Treasury has released a Consultation Paper on developing a Sustainable Finance Strategy which includes a compulsory climate disclosure regime for Australian businesses to support Australia’s pathway to net zero.
The strategy’s policy priorities are structured in 3 key pillars:
Pillar 1: Improve transparency on climate and sustainability
Pillar 2: Financial system capabilities
Pillar 3: Australian Government leadership and engagement.
Pillar 1 is designed to support informed investment decisions by providing financial market participants comprehensive and comparable information on financially material sustainability-related opportunities and risks.
The Government is already implementing mandatory climate-related financial disclosure requirements for large companies and financial institutions. These reforms are proposed to commence for reporting periods starting 1 July 2024 for the largest listed and unlisted companies, with others phased in over time. Background.
The Government is closely monitoring the development of other international sustainability-related financial disclosure frameworks and standards, with a view to establishing other globally aligned sustainability-related financial disclosure requirements (including nature) over time.
The Australian Accounting Standards Board (AASB) will develop Australian climate disclosure standards, in line with the ISSB’s IFRS S2 Climate-related Disclosures standard, with modifications as necessary for the Australian context.
The AASB has released an exposure draft Australian Sustainability Reporting standards commencing 1 July 2024 for consultation .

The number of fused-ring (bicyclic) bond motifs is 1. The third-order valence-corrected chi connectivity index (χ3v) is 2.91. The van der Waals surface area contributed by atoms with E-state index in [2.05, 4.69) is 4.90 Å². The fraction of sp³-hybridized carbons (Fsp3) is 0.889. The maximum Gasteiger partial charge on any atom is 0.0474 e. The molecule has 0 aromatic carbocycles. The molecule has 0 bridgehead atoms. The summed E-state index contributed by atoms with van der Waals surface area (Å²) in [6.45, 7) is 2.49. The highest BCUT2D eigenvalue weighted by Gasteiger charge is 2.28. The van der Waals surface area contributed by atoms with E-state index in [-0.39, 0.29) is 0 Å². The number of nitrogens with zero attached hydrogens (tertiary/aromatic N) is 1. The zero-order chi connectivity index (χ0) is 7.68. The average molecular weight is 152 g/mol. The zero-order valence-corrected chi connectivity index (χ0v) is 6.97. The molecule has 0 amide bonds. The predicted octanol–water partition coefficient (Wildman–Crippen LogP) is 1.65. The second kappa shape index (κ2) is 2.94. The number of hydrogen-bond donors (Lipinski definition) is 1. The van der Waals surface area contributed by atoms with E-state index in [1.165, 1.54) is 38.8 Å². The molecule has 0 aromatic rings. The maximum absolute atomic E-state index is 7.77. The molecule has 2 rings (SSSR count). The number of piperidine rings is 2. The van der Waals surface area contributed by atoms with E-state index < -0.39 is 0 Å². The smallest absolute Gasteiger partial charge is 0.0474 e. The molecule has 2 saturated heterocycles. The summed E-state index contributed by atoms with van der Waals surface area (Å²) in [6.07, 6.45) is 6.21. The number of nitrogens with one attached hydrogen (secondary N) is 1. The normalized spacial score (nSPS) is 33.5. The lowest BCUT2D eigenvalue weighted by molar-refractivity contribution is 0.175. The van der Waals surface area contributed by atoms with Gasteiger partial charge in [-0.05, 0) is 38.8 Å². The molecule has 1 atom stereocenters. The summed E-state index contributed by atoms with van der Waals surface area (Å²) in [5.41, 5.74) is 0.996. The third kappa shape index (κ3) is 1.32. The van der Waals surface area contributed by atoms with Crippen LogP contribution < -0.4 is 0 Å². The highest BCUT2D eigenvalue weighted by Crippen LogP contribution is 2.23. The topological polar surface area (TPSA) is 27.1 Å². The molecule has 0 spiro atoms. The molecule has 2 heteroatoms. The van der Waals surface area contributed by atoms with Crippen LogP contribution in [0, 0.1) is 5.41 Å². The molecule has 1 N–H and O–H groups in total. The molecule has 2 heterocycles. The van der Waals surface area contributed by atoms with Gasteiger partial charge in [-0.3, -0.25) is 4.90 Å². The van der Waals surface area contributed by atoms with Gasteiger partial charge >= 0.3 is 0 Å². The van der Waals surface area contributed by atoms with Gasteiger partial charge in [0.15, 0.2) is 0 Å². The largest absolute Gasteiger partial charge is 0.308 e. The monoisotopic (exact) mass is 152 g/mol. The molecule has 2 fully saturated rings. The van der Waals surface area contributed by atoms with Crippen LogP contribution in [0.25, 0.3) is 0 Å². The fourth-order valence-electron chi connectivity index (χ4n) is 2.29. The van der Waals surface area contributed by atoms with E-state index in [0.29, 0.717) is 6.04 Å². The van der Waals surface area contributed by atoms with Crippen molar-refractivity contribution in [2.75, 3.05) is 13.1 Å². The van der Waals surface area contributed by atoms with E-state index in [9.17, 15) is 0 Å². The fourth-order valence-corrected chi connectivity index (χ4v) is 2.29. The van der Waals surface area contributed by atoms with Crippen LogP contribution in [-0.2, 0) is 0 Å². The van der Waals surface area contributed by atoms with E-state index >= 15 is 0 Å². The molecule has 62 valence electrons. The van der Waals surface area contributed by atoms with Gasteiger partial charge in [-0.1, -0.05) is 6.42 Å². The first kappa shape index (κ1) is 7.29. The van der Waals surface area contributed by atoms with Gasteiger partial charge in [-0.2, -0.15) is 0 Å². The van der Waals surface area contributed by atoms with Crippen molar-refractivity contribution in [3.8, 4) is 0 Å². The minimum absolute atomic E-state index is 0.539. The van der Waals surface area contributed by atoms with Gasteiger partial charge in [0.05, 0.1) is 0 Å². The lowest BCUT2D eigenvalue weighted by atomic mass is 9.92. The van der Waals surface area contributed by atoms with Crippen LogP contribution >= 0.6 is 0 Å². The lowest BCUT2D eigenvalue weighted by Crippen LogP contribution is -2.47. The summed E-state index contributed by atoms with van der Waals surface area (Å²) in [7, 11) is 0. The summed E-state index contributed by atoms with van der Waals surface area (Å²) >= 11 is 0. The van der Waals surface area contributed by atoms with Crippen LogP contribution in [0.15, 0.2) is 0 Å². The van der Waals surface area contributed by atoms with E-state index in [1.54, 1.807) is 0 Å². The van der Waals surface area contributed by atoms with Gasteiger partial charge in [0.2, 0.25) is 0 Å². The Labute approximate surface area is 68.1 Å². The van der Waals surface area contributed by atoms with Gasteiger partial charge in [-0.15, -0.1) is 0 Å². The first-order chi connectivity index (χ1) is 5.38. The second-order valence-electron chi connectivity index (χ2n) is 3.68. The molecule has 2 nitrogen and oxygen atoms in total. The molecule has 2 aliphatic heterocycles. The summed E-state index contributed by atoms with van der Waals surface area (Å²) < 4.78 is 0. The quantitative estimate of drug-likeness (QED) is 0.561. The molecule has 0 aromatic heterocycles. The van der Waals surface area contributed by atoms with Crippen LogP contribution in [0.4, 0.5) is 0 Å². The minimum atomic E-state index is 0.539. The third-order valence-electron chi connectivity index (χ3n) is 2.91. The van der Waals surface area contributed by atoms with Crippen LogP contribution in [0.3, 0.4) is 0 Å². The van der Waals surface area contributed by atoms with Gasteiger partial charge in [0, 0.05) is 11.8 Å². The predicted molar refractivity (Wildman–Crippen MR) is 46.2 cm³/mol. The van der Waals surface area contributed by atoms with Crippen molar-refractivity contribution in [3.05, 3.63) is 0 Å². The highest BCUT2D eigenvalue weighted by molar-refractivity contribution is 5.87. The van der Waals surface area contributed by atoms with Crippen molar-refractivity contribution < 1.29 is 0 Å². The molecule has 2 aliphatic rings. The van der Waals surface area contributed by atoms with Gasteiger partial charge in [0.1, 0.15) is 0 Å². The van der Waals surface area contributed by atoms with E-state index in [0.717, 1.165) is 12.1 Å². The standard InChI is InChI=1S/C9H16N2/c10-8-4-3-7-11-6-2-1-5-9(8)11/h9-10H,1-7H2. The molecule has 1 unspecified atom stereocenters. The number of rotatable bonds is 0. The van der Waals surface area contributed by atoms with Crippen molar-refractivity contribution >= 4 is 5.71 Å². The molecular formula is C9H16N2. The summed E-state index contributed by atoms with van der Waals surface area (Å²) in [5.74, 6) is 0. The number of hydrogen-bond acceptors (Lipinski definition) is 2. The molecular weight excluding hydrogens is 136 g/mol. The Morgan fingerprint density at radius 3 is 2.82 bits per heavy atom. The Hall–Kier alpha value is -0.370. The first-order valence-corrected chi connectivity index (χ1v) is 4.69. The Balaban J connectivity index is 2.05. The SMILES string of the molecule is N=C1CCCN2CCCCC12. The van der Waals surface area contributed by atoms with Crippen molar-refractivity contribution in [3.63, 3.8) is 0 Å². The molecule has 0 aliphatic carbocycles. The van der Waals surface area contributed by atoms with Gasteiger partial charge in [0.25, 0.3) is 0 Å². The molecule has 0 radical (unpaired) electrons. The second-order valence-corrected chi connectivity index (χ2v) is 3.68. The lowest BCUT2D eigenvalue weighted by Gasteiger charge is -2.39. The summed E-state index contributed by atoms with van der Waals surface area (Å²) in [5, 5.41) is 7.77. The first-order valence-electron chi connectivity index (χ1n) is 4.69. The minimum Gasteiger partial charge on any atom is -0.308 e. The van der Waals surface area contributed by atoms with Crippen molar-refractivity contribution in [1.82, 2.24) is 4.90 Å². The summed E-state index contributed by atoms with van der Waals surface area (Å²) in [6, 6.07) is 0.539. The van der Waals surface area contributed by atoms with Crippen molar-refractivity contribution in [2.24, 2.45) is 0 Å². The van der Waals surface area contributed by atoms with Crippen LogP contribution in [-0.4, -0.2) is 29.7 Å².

ED SR1 includes three draft Australian Sustainability Reporting Standards (ASRS Standards):
ASRS 1 General Requirements for Disclosure of Climate-related Financial Information
ASRS 2 Climate-related Financial Disclosures
ASRS 101 References in Australian Sustainability Reporting Standards.
Separately the Council of Financial Regulators’ Climate Change Working Group is producing a set of priorities to support participants in financial markets to manage financial risks and identify opportunities associated with climate change.
The CFR’s constituent agencies (the Australian Prudential Regulation Authority (APRA), the Australian Securities and Investments Commission (ASIC), the Australian Treasury and the Reserve Bank of Australia (RBA)) will focus on four key priorities: exploring the impact of climate change on the Australian economy; improving the transparency of sustainability-related information; contributing to the development of an Australian Sustainable Finance Taxonomy; and continuing Australia’s international engagement on sustainable finance.
It has produced a stocktake on climate-change activity here.
If you found this article helpful, then subscribe to our news emails to keep up to date and look at our video courses for in-depth training. Use the search box at the top right of this page or the categories list on the right hand side of this page to check for other articles on the same or related matters.
Author: David Jacobson
Principal, Bright Corporate Law
About David Jacobson
The information contained in this article is not legal advice. It is not to be relied upon as a full statement of the law. You should seek professional advice for your specific needs and circumstances before acting or relying on any of the content.